Useful to know before arriving in Milan

Good to know before arriving in Milan as a student

Helpful tips from mainly US students that we interviewed would have wanted to know before arriving Milan.

Learn a bit of Italian, as much as you can before you come

I’d say the first thing, and this was some advice that I got before I came, and it was to learn a bit of Italian, as much as you can before you come. Even if you can’t learn enough to carry on any sort of conversation, like me, I had no foundation whatsoever, it’s good to learn the very basics because it’s a good way to make an impression on somebody, a first impression.

If it’s at a shop, or a restaurant, or really anywhere, I think people are a lot more willing to help you out, and use their English with you, if you first make an effort to use your Italian with them.

That’s the first thing. Specially, because, many people here in Italy can’t speak English

I think that it would be better to know at least some basic Italian words before coming or at least when you arrive here to take intensive Italian language course that the school offers, I recommend to arrive here in Milan little bit earlier, than the school starts, to make the course, and to settle in.

It helped me, that I learned a little bit of Italian before I came here

also cause I have some friends who are studying here and they all are native Italians, I thought it would be best for me to learn something. That is a good idea to learn at least a little bit before you get here. But also if you’re an exchange student at Bocconi, they do offer an Italian intensive course before classes start.

I know that it’s really tempting in the two weeks to go to Barcelona or to go to Copenhagen, but I would take the class cause it really, really helps. And even though you sit in a class for four hours a day, you do learn enough Italian to be able to get around Milan.

While most people do speak a little bit of English, especially in the tourist areas like Duomo, around here, especially where this apartment is, around Bocconi, it is better to speak a little bit of Italian ’cause things get a lot easier. And as far as my experience, people appreciate when you try to speak the language. The course is definitely recommended.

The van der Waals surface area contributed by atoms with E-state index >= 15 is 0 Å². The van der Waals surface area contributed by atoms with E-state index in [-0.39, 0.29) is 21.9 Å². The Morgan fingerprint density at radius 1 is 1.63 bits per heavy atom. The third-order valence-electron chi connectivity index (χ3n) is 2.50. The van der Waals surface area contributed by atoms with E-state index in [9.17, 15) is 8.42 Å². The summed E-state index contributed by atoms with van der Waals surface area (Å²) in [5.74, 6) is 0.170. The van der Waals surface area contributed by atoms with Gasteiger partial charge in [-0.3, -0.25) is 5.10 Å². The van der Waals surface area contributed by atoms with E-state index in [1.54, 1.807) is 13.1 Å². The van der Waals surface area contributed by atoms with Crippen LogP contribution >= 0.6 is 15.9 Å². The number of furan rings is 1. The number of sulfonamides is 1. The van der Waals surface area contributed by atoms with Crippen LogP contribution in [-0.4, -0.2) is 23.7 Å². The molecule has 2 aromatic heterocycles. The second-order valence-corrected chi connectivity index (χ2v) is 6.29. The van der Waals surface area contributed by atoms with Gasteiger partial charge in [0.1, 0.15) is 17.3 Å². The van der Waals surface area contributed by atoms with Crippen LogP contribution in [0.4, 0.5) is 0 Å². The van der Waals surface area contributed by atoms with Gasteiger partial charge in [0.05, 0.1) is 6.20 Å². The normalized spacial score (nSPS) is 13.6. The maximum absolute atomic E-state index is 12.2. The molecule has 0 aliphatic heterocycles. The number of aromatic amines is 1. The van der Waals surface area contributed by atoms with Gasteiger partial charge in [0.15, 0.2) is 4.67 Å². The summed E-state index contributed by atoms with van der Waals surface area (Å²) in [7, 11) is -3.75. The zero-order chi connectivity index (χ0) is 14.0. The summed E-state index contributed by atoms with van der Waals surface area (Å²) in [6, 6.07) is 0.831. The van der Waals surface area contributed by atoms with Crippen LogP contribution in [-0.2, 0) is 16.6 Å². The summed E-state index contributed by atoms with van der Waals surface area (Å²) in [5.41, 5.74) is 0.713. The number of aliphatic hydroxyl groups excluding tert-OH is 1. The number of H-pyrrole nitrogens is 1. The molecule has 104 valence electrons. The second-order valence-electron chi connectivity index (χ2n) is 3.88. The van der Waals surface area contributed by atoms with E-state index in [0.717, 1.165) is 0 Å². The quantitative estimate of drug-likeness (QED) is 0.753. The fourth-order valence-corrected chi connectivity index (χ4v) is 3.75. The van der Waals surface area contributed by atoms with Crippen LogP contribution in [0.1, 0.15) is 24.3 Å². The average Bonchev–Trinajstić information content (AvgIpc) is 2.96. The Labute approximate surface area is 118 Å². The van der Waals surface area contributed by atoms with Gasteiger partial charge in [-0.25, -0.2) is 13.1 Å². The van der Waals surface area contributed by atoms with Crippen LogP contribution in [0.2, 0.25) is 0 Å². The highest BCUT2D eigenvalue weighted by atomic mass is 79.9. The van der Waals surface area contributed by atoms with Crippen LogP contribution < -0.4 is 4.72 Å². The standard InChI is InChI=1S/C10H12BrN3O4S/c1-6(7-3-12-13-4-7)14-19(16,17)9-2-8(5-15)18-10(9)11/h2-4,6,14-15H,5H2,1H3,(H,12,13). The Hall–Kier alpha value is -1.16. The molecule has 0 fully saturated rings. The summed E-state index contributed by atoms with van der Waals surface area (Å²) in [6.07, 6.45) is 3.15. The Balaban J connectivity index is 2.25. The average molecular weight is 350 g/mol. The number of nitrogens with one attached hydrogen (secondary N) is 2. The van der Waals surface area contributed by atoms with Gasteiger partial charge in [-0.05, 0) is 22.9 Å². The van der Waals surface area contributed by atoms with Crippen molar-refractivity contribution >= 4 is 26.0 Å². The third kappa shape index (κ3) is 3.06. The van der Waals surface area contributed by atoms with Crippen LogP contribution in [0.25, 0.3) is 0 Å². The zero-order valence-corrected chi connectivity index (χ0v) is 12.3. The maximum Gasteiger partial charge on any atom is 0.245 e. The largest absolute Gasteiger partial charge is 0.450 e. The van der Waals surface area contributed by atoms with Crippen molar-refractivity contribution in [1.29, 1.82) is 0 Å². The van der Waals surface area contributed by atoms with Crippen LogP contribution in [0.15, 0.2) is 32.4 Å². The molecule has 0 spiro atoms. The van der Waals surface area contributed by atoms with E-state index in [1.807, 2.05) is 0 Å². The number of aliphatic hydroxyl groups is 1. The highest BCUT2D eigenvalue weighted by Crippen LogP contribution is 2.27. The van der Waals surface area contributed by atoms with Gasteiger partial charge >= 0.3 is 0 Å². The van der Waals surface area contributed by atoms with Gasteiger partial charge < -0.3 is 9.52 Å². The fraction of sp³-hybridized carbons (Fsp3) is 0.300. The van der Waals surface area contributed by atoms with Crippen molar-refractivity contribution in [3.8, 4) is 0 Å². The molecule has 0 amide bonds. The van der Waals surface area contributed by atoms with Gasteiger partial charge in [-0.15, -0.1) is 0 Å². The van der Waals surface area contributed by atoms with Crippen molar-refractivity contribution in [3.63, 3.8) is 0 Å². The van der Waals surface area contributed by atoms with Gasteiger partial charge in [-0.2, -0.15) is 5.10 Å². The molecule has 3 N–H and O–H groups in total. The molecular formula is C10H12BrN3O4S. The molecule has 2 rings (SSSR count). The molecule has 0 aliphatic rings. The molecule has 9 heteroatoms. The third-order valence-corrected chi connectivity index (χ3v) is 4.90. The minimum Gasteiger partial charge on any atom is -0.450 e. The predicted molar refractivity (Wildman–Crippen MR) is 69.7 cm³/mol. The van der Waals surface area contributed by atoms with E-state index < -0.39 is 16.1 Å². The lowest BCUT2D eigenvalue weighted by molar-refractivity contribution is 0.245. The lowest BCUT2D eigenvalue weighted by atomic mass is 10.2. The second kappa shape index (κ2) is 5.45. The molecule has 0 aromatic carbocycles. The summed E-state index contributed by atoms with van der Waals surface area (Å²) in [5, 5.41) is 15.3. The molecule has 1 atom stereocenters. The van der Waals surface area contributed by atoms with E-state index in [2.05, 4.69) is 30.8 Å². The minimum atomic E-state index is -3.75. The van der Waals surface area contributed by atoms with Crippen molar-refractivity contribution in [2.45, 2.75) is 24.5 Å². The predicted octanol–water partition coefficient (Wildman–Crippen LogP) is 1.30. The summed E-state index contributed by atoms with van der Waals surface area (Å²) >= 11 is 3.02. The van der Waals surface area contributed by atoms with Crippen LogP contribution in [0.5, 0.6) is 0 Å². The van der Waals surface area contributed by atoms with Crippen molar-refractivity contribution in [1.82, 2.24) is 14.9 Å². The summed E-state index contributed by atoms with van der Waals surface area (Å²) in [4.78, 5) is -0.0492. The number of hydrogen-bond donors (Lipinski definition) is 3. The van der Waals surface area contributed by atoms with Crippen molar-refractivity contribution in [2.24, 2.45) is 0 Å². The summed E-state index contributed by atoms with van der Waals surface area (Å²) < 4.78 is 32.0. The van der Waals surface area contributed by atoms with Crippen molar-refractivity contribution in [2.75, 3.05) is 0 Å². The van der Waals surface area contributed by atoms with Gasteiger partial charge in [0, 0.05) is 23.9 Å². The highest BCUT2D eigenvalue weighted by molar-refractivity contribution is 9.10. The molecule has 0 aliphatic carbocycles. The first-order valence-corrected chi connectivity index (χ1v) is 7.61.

Another student experiences: Definitely learn Italian! I didn’t know any Italian when I came here and it was a little bit difficult. But as I’ve been here, I’ve been watching all of my movies in Italian.

I’ve been going also online trying to learn Italian, and I took the Italian crash course that Bocconi offers, that’s been really helpful, but definitely try to learn a bit. Cause a few people here in Italy can speak English and sos they appreciate a lot when you make some little effort also to say just a few basic words in Italian.

About studying in Bocconi

I guess, make sure when you pick classes at Bocconi, you get easy classes because, like I said before, you’re definitely gonna be traveling around Europe and if you have really difficult classes you don’t wanna be focusing too much on school instead of traveling, so definitely pick easier classes. Already these easier classes are quite hard, Bocconi’s already a difficult school.

More about the school, there is some differences between the school of your country, are the exams.

In the American way you usually have class works, homeworks exams, middle terms. Here, you practically will have only exams and some class works. But pretty much, you will have time to study because the exams will be at the end of the semester. And the first month, you can visit, travel maybe until second month, and then you will need to really, really get to study.

Another student experience: I’m Argentinian, but I study my bachelor degree in Brazil. And the system works very differently because exams are regularly happening every one month, maybe one month-and-a-half. Here in Milan, it’s not.